Welcome October! Now that Autumn has arrived, it's a great time to get outside for family outings to enjoy the crisp fresh air and beautiful changing leaves. October also is the perfect time for family fun on the farm and pumpkin festivals! On page 6, read about local farm Fall festivals, where you can go pumpkin picking, find your way through cornfield mazes, visit the farm animals, and have lots of family fun in the North Carolina Triangle. On page 14, learn about fire safety and National Fire Prevention Week with Sparky the Fire Dog. Visit www.sparky.org for fun games and activities to help you learn all about fire safety. This month we'll learn all about aye-ayes! It may be one of the strangest-looking animals you have ever seen. Aye-ayes are very rare. They are a kind of lemur who live mostly in treetops (and in the wild they only live in Madagascar). They are nocturnal - active at night, and asleep in the day. The aye-aye is an endangered species, and there aren't very many of them left in the world. A brand new baby aye-aye, Melisandre, was born at the Duke Lemur Center in August, and she is healthy and growing quickly! Read all about aye-ayes (on pages 4-5), and read about new baby aye-aye Melisandre on page 7. Visitors to the Duke Lemur Center can visit Melisandre's grandmother, Endora (when you schedule a tour.) Very few people in the world get to see an aye-aye in person! Visit www.dukelemurcenter.org for more information. Halloween is coming up on October 31st! Check out page 14 for Halloween safety tips from Sparky the Fire Dog for planning your costume and for a safe and happy Halloween. Have fun solving the puzzles, games & mazes throughout this issue, and have a happy October!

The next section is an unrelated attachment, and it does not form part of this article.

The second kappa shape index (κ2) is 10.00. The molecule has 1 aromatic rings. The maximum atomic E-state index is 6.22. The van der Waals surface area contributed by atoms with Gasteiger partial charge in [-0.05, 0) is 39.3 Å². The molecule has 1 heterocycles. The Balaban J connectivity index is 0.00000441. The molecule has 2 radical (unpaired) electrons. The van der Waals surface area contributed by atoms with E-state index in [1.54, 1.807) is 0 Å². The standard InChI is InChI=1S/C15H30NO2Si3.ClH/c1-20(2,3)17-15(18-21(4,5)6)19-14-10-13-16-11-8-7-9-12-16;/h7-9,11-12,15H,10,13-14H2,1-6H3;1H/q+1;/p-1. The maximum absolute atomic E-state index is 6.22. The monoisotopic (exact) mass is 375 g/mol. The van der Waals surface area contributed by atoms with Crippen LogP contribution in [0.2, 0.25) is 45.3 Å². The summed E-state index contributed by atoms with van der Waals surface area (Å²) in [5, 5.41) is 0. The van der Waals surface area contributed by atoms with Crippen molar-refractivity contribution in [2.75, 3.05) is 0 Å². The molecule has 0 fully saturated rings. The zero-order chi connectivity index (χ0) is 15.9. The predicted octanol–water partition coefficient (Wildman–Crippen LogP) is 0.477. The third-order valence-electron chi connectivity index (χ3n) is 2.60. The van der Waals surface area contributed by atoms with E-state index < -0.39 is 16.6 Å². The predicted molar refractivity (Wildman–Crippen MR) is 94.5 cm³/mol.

By Jan Buckner Walker
The Original Crossword Puzzle for Kids and Their Favorite Adults
1. On Halloween, you can dress up in black and wear a tall, pointy hat if you want be a _____ (but you can't go trickor-treating by zooming around on a broom) 3. Sweet!: It's any sack that gets filled with candy on Halloween night 4. What your sneaky friend might suddenly shout when he's trying to startle you 6. Haunting Halloween bird call: Perched on a tree limb, this bird that might ask, "Hoo is that behind that mask?" 7. A shining circle over an angel 8. May the force be with you: If you're going to be ___, the "Star Wars" Jedi master, you'd better take along your lightsaber on Halloween night 10. It's tiara time!: When a girl puts one on her head, she becomes a _____ 12. If your costume is __ and covered with black dots, you're likely a ladybug 13. It could be fun to dress up as
Solution on page 2.
The across clues are for kids and the down clues are for grown-ups! this flying hero with an "S" on his chest, who leaped from comic books to movies 17. I'm big and orange and raised in a patch (and I may be a jack-o-lantern on Halloween). What am I? 20. Arrrr!: He's a sailor on the high seas with a skull and crossbones on his hat and a mighty sword by his side 21. You can be a costume designer: If you have scissors and an old sheet, you can become a ___ on Halloween night